A message on the End of Lent
Dear All Dhamma Friends,
Today 14th October 2008, is the end of Budhdist lent, or phansa in Thai, vassana in Sinhalese, Waso in Burmese and Vasa in Tai. It is important culturally because during the last three months, Buddhist monks oberve a vow to remain in one place, except in special circumstances, signifying community bond as well as collective dedication to the practice.
Over the ages, the lay Buddhist communities have followed this monastic example by refraining from wedding or even major construction. During these three months, the lay people also dedicate as much as they can to the practice more than any time of the year. This has been a beauty in the Buddhist culture.
There are some things we should know of this important full moon day.
First, the Buddha promulgated a rule that monks or bhikkhus should live in one place so that they develop spiritual bond. This was so important as during the early periods of the Buddha's time, most wandered from place to place and did not live in a community. The three-month rains-retreat offered them an opportunity to get to know each other. On the other hands, it also gave them some comfort of being sheltered during the rains.
Second, this spiritual community bond, which the Buddha termed as sangha, is to be strenthened by another ecclesiastical act, called pavarana. This pavarana practice has to take place today. It is about all the monks of within a certain distance coming together and then formally invite each other for their criticism on one's behavior. This openess to constructive criticism is required by the monastic law, Vinaya or Phra Winai or Winee. The Buddha wanted to build the Sangha as an examplary open society; and that could be achieved only if members of the sangha live and practise together. Indeed, the most open person without any secret is called arahan or the enlightened one. He is the open person of the highest order.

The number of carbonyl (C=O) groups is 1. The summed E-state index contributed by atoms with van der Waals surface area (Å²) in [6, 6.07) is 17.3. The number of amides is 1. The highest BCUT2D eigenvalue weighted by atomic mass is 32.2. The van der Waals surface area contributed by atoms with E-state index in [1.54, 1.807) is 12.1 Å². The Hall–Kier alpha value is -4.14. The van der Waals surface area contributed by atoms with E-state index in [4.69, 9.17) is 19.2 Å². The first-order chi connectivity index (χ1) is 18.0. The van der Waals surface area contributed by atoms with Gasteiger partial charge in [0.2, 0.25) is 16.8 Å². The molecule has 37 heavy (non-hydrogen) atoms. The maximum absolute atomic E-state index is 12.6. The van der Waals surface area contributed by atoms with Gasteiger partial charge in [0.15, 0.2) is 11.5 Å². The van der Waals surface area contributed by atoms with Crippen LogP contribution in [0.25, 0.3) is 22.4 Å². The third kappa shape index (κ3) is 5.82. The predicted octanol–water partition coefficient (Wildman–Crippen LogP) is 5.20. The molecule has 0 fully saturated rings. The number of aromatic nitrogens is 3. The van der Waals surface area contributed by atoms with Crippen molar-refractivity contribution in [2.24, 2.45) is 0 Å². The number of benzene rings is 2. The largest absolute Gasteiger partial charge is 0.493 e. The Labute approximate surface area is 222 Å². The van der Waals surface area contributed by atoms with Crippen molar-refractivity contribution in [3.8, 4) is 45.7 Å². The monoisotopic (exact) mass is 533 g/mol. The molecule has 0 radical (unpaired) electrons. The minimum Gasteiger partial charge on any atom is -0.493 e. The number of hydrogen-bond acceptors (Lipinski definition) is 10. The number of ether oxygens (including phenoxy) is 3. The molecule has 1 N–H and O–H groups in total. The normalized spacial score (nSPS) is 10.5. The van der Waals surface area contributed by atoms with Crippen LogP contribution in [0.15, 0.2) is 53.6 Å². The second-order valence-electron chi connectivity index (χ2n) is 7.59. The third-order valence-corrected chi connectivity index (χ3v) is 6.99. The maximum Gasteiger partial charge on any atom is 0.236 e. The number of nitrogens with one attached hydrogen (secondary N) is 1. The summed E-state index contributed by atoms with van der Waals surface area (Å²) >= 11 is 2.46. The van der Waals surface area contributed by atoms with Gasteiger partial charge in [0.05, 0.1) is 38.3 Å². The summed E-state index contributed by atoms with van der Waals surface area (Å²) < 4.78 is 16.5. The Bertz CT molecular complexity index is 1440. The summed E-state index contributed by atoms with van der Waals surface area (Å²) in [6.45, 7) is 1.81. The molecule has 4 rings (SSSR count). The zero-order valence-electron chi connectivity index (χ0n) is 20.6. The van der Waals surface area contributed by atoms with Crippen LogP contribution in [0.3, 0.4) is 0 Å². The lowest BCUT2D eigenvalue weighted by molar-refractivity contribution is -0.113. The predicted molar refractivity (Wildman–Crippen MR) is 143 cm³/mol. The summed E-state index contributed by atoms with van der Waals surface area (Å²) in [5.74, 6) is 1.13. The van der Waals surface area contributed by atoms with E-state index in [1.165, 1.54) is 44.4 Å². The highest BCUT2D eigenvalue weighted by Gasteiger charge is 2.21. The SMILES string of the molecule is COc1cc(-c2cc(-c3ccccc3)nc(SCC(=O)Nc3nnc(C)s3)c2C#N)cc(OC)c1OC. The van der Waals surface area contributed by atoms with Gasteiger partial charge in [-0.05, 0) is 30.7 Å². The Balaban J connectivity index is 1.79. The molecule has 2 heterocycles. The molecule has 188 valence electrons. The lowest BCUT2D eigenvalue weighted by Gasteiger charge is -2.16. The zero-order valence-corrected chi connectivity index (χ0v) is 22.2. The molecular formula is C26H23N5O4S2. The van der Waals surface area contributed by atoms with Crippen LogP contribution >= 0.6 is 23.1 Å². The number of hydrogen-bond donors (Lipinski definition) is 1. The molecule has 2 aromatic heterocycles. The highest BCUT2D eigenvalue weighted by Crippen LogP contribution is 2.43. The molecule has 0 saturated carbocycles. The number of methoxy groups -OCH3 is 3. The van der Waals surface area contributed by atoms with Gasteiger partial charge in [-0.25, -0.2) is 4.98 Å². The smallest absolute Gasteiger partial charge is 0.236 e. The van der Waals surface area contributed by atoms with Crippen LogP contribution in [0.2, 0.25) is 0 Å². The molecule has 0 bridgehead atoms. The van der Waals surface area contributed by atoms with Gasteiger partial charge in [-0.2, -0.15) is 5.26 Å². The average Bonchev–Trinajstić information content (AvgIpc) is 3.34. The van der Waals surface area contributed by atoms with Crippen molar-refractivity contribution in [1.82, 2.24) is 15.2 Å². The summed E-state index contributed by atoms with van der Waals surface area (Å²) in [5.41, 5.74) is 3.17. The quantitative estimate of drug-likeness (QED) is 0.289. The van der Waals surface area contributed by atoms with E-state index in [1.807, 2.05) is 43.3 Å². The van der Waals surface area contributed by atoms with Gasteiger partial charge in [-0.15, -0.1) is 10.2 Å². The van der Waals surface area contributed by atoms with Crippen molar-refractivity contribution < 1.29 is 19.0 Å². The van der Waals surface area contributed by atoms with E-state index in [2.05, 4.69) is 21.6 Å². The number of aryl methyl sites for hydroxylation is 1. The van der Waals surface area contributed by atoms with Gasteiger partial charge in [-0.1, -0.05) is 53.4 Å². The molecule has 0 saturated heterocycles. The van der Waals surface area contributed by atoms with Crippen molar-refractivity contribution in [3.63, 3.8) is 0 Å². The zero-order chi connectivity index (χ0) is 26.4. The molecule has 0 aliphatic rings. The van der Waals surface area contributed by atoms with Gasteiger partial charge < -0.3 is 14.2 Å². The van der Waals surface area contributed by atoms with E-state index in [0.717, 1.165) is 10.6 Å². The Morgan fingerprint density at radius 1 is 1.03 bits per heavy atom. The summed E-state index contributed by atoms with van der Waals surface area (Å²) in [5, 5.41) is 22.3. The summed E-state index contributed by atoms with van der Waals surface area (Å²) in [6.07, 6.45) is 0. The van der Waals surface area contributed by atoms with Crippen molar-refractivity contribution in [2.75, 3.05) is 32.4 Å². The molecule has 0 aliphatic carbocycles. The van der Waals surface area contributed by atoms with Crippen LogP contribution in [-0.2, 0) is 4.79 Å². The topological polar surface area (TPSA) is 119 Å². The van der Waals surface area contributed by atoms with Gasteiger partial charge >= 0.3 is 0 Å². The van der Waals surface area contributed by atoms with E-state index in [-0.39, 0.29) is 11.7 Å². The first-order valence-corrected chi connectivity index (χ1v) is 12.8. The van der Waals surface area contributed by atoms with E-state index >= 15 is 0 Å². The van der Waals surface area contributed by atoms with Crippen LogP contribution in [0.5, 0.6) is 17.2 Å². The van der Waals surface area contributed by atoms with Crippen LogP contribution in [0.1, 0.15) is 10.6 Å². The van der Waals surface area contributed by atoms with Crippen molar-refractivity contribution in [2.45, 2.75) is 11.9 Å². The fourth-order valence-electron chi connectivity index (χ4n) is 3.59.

Without having invited his fellow members of the Sangha to criticise him, a monk is to be censured; and he is not to receive any kathin/ kathina robe and its associated benefits. This is again the Vinaya law.
We can see how the Buddha was paying so much attention to the development of a community spirit, based on both the Dhamma and the Vinaya. He knew that only such a community will be able to carry on his teaching.
So much for the Vinaya.
On the dhamma side, today marks the day when the Lord Buddha completed his Abhidhamma teaching. This collection of analysis of consciousness and its associated factors is very important to the realisation of non-self, anatta.
It is said that th Buddha decided to put the concerns of a heavenly being who was his mother in his human birth because he, the Buddha, wanted to repay the gratitude of his mother. So, some leading western members of the Sangha, e.g. at Amaravati Monastery in England use this day as Parents' Day. An event is held to strengthen the bond between parents and their children. That includes holding talks, creating plays and a Budhdist family camp. This family bond is very crucial for the health of the society. the Most Venerable Ajahn Sumedho has indeed published a book on the gratitude of parents; that was a dhamma talk he gave on one of such days. In Asia, we usually pay respect to our parents on such occassion.
So, today, you can do something to strengthen the community spirit, for both the monastics and lay, and you can also put in some effort to promote the awareness on the gratitude we owe to our parents.
May the Dhamma prevail everywhere on earth.
Yours with metta and in the dhamma,
Venerable Dr. Khammai Dhammasami MPhil (Kelaniya), DPhil (Oxford)
Research Associate, The Centre for Buddhist Studies, SOAS, University of London;
Trustee, the Oxford Centre for Buddhist Studies (www.ocbs.org), University of Oxford;
Abbot, the Oxford Buddha Vihara, UK;
Executive Secretary, the Association of Theravada Buddhist Universities (www.atbu.org);
Executive Secretary, the International Association of Buddhist Universities (www.iabu.org) &
Executive Secretary, International Council for the United Nations Day of Vesak, Bangkok